The NASA spacecraft will collide with asteroids in the first planetary defense test

NASA is launching a multi-million dollar spacecraft – and slamming it into an asteroid. Instead of being a catastrophic failure, however, it will be the first test of a way to protect Earth from lethal asteroids.

The asteroid that NASA smashes into, called Dimorphos, is not a threat to Earth. But scientists want to see if they can change its orbit long before they might have to use such a strategy to deflect a really dangerous asteroid.

“The chances of something big enough to be a problem that we will have to deflect are quite small in our lifetime,” says Andy Rivkin, a planetary scientist at the Johns Hopkins University Applied Physics Laboratory (JHU-APL) in Laurel, Maryland, who built the spacecraft for NASA. “But sometimes your number shows up when you don’t expect it, and it’s good to have insurance.”

The spacecraft scheduled to launch from California on November 23 is called the Double Asteroid Redirection Test (DART).1. Its target is a pair of asteroids traveling together through space, with one orbiting the other while orbiting the Sun (see ‘A less gentle push’). Dimorphos, the smaller of the two with a width of 160 meters, orbits Didymos, which is almost 5 times larger and is named after the Greek word for ‘twin’.

A NOT SO MUCH NUDGE.  Graphic depicting the Double Asteroid Redirection Test (DART) mission taking place in 2022.

Credit: Adapted from NASA / Johns Hopkins University APL

If DART is successfully launched, it will hit Dimorphos at 6.6 kilometers per second in late September or early October next year. The impact should shrink Dimorphos’ orbit so that it orbits Didymos at least 73 seconds faster than before. (Dimorphos is named after Greek for ‘having two shapes’, to signal NASA’s intention to change the asteroid’s orbit.) Astronomers using telescopes on Earth will see Didymos for signs of that orbit change – which would be clear in that way , its brightness changes over time as Dimorphos passes in front of and behind it.

This intricate choreography is meant to test the idea that smashing into an asteroid can give it a push enough to prevent it from hitting Earth, says Nancy Chabot, a planetary scientist at JHU-APL working on the mission. Using the non-threatening pair of Dimorphos and Didymos is “a really smart and safe way to perform this first test,” she says. The impact will occur when the asteroids are 11 million kilometers from Earth.

Fighting asteroids

Small asteroids and asteroid fragments hit the Earth all the time, but most of them dissolve in the atmosphere or fall harmlessly to the ground like meteorites. NASA has identified more than 27,000 asteroids with orbits that bring them close to Earth. The concern is that a new asteroid could emerge with course directly towards the planet – and that it would be large enough to cause serious consequences when it hits, just like with the asteroid that helped kill the dinosaurs and other life on Earth 66 mio. years ago.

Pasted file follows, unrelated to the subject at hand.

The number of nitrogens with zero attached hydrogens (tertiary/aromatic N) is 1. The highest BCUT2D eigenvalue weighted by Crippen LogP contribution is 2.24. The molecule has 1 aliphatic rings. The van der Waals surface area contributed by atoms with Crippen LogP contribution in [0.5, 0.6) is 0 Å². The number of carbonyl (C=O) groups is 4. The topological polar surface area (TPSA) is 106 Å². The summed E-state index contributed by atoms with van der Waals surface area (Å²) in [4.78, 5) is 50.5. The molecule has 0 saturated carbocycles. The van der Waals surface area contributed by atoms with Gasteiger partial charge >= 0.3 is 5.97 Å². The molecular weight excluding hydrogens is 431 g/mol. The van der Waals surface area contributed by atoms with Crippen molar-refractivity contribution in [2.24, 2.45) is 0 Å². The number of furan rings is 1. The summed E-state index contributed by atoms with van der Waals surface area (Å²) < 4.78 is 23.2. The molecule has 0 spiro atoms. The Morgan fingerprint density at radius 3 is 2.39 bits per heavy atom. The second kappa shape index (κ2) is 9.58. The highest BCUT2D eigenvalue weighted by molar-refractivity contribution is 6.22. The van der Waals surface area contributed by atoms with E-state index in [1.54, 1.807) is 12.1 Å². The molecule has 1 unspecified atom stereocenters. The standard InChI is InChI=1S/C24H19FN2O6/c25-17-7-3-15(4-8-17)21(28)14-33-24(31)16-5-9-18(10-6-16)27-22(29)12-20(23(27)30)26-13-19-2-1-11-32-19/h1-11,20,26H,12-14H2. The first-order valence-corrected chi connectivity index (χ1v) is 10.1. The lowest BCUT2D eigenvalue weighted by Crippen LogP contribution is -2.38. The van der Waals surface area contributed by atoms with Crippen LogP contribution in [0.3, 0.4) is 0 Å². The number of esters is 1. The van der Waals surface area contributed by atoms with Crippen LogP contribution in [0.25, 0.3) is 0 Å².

Space scientists have hovered all sorts of ideas to fight incoming asteroids, the most dramatic of which involves blasting them with nuclear weapons2. Other, less cinematic strategies involve changing the orbit of the asteroid by flying a spacecraft next to it to pull it by gravitational forces, or smashing into it, as the $ 330 million DART mission will.

Members of the DART team at APL inspect the spacecraft in a clean room.

Scientists at the Johns Hopkins University Applied Physics Laboratory are inspecting the DART spacecraft during testing in July.Credit: Ed Whitman / NASA / Johns Hopkins University APL

Depending on the angle at which the DART hits the asteroid, it can kick up a small cloud of dust and debris. The impact will likely leave a crater that may be about 10 feet in diameter. At the same time, pieces of the spacecraft’s wreck can be scattered across the asteroid’s surface, but exactly how the DART will break apart is still unknown. “Just from a pure crime scene sense, many of us are curious about it,” Rivkin says.

Scientists will have a chance to get an answer, because a few minutes later a small probe funded by the Italian space agency will fly by to photograph the aftermath3. The one called LICIACube will travel aboard the DART and is the agency’s first self-guided deep space mission. LICIACube is released from DART 10 days before impact and arrives within 55 kilometers of Dimorphos. As it whizzes by, its cameras should spot the dust cloud if the shock hits one, and possibly the resulting crater. “We may be surprised by the images we collect,” said Elisabetta Dotto, an astronomer at the National Institute of Astrophysics in Rome, who heads the collaboration between Italian universities and institutions involved in LICIACube.

In 2026, a follow-up spacecraft, the European Space Agency’s Hera mission, will visit Dimorphos to take more detailed pictures of the crash site.

Data collected by the DART mission should help scientists understand how impacts affect asteroids, says Megan Bruck Syal, a physicist at Lawrence Livermore National Laboratory in California, who will model what happens to Dimorphos. But DART is just one test that involves one kind of space stone. There may be scenarios where planetary defenders want to hit an asteroid at more speed than DART reaches when it hits Dimorphos, or where they have to hit an asteroid with several impactors to change its course. “We need to do more experiments like this,” says Bruck Syal.

Although many other spacecraft have been deliberately smashed into celestial bodies at the end of their lives, DART promises to be the first to hit a planetary body in the name of saving Earth.

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